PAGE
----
This retrospective trial was conducted between September 2021 and September 2023 at Acibadem Altunizade Hospital, which belongs to Acibadem MAA University, Istanbul, Turkey. Ethical approval was obtained from the regional ethics committee of Acibadem MAA University (ATADEK-2023-13/463) on 17 August 2023. This study complied with the ethical principles for medical research involving human subjects according to the Declaration of Helsinki. All patients provided informed consent before the data were collected.

2.2. Trial Registration

The trial was registered (No. NCT06260501) on 14 February 2024.

2.3. Patients

Patients who underwent liposuction with more than 5 L of adipose tissue aspiration between 2021 and 2023 under general anesthesia were included in the study. Patients younger than 18 years were excluded from the study. Patients were divided into two groups according to the IBW-based amounts of WS administered: those who received ≤90 mL/kg of WS (group I) and those who received >90 mL/kg of WS (group II). IBW was calculated according to the Devine equation (kg): 45.5 + (0.91 × [height (cm) × 152.4]) [8].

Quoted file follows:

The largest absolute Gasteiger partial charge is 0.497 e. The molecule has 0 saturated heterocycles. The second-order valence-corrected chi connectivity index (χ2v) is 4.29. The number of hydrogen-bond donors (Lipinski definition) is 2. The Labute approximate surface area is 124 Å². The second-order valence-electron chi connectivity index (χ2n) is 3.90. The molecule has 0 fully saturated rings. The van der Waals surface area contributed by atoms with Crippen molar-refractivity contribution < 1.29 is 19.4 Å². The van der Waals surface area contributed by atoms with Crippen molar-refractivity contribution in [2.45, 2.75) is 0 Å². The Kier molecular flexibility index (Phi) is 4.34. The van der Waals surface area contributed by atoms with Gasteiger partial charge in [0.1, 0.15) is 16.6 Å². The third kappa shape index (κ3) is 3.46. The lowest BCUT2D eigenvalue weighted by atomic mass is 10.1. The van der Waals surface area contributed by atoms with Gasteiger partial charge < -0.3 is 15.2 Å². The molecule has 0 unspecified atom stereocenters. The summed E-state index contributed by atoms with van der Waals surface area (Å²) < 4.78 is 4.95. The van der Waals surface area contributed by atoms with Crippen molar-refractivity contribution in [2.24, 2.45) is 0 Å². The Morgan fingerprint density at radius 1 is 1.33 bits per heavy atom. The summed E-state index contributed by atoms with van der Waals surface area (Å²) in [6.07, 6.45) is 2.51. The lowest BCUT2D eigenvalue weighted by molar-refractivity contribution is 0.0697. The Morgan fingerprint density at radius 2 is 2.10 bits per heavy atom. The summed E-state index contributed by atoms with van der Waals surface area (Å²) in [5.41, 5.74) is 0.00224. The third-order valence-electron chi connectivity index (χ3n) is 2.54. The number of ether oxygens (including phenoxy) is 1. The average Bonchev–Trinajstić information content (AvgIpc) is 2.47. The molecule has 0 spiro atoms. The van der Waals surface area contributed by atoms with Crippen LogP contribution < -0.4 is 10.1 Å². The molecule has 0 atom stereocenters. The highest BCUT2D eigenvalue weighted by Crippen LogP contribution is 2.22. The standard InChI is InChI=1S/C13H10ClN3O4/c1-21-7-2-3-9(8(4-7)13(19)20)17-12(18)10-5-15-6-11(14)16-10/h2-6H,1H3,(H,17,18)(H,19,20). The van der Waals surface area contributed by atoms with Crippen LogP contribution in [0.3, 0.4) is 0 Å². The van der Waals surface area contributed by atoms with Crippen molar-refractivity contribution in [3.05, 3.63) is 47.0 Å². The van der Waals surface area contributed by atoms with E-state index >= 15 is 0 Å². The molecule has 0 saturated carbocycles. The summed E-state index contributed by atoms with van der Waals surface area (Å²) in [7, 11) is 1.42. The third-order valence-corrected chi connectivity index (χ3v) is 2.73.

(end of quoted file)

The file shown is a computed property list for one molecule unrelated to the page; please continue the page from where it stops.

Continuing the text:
We examined each patient’s digital records of their hospitalizations and recorded their ages, heights, weights, BMI, comorbidities, preoperative hemoglobin levels, and medications. We also recorded the amount of intravenous fluid administered intraoperatively, the urine output, the duration of surgery, the amount of adipose tissue aspirated, the amount of epinephrine and local anesthetic in the liposuction solution, the body temperature at the end of surgery, and time until discharge from the recovery room, as well as intraoperative adverse events such as hypoxia and hypotension; postoperative adverse events such as nausea, vomiting, hypotension, hypoxia, pulmonary embolism, myocardial infarction, and arrhythmia; blood transfusions; postoperative pain; and length of hospitalization. The Numerical Pain Rating Scale was used to assess postoperative pain levels [9]. Mean arterial pressure (MAP) above 105 mmHg was considered hypertension, and a value below 65 mmHg was considered hypotension [10,11]. In the postoperative period, patients with hemoglobin (Hb) levels below 8 g/dL and patients with Hb levels between 8 and 10 g/dL with symptoms such as tachycardia and hypotension received blood transfusions.